Pluto may be able to reclaim its planet status once more. But, we’ve heard that before – in 2014, and again in 2015. So, why would this year be any different for the dwarf planet? Data gathered during the New Horizons mission, which concluded last summer, has inspired some scientists to revisit the issue after they spotted clouds around the planet/non-planet/planet. It’s possible that this new evidence will heat up the debate once more, forcing scientists from around the world to vote on whether Pluto can be called a planet again 10 years after being stripped of that title.
To get a grip on the current situation, it helps to understand how Pluto lost its “planet” title in the first place. The International Astronomical Union (IAU) is the global group of experts who agree on what it means to be identified as a planet in our solar system. There are three requirements: orbit around the sun, have sufficient mass to assume hydrostatic equilibrium (aka “must be orb shaped”), and must have ‘cleared the neighborhood’ around its orbit (a fancy way of saying it’s the biggest thing in its orbit).
In 2006, members of the IAU voted to strip Pluto of its planet status because it couldn’t earn that third checkmark. Neighboring Eric is 27 percent larger than Pluto, which knocked Pluto out of the running. Some argue, though, that Pluto was judged unfairly, since some 9,500 members of the 10,000-member international union weren’t present to vote, and of the members who were in attendance, a significant portion backed a resolution to redefine Pluto as a “dwarf planet.”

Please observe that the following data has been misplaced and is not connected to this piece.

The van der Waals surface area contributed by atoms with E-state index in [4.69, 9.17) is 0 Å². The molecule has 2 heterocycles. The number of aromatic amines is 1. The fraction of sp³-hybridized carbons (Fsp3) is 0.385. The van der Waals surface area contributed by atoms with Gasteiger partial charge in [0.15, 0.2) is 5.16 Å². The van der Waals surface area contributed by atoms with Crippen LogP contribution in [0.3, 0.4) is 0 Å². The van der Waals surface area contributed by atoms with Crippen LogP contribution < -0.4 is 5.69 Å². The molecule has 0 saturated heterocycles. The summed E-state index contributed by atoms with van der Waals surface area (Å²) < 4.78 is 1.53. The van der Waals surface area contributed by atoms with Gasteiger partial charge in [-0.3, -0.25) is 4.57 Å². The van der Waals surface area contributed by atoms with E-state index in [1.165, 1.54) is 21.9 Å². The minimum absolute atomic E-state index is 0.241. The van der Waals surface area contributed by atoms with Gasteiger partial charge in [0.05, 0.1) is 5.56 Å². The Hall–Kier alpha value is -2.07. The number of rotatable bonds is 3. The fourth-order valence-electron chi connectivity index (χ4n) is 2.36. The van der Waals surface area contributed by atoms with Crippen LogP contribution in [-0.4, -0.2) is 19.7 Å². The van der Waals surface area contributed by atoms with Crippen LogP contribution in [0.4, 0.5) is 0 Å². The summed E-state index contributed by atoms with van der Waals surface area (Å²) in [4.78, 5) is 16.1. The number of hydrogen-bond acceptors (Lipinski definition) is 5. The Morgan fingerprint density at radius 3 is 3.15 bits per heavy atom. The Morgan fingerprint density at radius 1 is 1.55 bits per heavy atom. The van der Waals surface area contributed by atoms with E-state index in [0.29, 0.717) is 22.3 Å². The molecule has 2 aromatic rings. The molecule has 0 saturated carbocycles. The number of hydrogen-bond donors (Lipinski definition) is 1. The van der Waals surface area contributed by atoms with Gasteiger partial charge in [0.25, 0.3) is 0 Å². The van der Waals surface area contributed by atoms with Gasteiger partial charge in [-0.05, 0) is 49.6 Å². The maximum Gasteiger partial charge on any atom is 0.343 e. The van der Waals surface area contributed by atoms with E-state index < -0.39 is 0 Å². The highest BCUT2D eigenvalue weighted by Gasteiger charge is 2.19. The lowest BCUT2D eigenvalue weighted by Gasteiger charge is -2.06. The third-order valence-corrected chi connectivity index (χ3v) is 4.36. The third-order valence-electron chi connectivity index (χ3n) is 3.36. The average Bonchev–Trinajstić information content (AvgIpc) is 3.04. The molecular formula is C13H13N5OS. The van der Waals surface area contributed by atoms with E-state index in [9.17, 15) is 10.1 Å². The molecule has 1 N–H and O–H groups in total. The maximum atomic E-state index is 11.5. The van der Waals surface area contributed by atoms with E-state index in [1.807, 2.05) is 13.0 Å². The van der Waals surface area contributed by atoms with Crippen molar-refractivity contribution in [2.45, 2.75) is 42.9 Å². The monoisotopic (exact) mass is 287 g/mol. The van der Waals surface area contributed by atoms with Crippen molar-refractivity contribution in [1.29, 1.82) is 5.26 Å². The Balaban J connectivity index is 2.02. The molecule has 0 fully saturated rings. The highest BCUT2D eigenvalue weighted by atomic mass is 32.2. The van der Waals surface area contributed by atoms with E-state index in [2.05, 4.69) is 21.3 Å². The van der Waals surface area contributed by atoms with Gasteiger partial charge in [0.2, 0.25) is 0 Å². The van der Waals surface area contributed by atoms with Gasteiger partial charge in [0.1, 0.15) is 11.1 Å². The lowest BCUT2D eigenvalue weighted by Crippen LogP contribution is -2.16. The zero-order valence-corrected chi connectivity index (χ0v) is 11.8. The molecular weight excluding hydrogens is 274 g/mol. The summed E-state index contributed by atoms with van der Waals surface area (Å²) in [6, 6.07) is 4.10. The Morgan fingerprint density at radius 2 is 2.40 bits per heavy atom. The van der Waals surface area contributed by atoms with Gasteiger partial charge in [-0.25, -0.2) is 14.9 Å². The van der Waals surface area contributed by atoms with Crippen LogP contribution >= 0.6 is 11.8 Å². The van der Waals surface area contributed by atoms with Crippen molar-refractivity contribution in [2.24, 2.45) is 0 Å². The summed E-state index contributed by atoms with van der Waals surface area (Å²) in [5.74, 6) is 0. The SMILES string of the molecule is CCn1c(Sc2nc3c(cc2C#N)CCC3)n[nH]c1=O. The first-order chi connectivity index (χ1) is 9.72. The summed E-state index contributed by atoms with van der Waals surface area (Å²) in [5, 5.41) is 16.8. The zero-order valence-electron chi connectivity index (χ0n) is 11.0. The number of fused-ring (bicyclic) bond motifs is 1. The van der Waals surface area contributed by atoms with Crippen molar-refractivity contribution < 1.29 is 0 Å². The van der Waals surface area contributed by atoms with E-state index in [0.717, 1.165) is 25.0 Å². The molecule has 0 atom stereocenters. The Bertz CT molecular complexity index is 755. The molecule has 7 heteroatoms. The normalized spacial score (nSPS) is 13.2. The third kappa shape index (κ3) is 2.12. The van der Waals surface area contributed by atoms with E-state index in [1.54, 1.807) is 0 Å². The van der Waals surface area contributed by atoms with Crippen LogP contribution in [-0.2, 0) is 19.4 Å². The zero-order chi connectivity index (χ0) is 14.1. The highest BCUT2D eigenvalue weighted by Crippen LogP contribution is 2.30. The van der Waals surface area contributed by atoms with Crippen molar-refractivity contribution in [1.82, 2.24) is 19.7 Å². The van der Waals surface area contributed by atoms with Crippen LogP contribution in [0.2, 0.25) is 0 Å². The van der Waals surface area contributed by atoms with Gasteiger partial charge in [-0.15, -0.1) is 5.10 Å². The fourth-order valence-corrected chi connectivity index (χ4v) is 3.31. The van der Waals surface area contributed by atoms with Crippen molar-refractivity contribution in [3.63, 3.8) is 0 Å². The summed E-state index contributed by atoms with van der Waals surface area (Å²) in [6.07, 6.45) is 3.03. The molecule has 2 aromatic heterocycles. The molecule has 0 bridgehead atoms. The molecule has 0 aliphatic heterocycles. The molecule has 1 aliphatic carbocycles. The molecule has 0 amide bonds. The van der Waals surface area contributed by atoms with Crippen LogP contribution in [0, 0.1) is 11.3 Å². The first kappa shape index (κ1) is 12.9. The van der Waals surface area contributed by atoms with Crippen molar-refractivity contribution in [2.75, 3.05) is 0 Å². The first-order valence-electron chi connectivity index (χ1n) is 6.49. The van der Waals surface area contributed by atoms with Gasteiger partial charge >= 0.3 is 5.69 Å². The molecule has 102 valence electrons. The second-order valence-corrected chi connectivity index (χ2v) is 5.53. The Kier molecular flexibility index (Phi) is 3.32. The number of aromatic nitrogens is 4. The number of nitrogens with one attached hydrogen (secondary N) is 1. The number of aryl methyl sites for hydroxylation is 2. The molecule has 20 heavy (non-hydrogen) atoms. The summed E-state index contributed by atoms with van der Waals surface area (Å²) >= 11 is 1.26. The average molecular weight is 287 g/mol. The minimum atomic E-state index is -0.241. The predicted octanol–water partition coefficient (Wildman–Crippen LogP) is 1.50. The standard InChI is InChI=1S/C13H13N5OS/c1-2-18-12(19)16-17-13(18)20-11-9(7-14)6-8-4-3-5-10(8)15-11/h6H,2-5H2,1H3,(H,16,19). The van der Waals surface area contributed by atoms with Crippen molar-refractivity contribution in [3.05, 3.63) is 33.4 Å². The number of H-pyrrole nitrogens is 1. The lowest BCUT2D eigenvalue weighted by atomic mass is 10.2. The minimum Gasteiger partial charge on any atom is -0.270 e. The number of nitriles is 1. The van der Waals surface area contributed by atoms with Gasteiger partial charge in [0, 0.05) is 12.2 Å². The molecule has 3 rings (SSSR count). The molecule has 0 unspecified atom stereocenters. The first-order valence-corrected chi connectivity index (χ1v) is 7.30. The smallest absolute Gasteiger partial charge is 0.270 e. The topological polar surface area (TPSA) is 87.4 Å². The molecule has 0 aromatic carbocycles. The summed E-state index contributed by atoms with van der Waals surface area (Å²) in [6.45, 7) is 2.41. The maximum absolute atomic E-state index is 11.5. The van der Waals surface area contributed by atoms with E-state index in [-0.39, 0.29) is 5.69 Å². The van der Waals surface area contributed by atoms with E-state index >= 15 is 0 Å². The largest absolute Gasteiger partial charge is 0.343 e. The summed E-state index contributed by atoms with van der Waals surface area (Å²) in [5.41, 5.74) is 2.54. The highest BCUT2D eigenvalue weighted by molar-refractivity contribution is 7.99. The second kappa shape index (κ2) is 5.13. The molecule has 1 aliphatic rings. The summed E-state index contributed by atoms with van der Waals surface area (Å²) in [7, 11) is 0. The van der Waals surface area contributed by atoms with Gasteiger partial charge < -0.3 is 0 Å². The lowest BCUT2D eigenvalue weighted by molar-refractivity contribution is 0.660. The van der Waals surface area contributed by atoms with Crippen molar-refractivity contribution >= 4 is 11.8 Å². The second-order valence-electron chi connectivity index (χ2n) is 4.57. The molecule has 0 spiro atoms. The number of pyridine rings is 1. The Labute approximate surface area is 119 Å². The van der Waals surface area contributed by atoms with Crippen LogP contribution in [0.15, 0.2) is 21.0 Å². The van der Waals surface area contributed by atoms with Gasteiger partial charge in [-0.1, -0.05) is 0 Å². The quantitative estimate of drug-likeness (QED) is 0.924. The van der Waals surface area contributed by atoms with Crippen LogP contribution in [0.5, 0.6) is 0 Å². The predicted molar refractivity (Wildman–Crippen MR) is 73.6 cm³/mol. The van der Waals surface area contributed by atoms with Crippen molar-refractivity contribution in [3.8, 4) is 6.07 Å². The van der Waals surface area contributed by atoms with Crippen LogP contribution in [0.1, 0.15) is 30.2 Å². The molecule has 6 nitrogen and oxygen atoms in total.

As NASA unpacks the massive amount of data retrieved during the New Horizons mission, new information is coming to light about the nature of the rock called Pluto. Most recently, Independent has reported that scientists spotted what appear to be clouds in some of the images of Pluto, which is the sort of evidence that some would use to argue for Pluto’s planetary status to be reinstated. Even though an atmosphere capable of producing clouds isn’t part of the IAU’s definition of a planet, many in the scientific community have argued that those rules are too stringent, including Alan Stern, the head of the New Horizons mission to Pluto. It shouldn’t be so difficult to determine what a planet is,” Stern told Space.com in a 2011 interview. “ When you’re watching a science fiction show like ‘Star Trek’ and they show up at some object in space and turn on the viewfinder, the audience and the people in the show know immediately whether it’s a planet, or a star, or a comet or an asteroid.”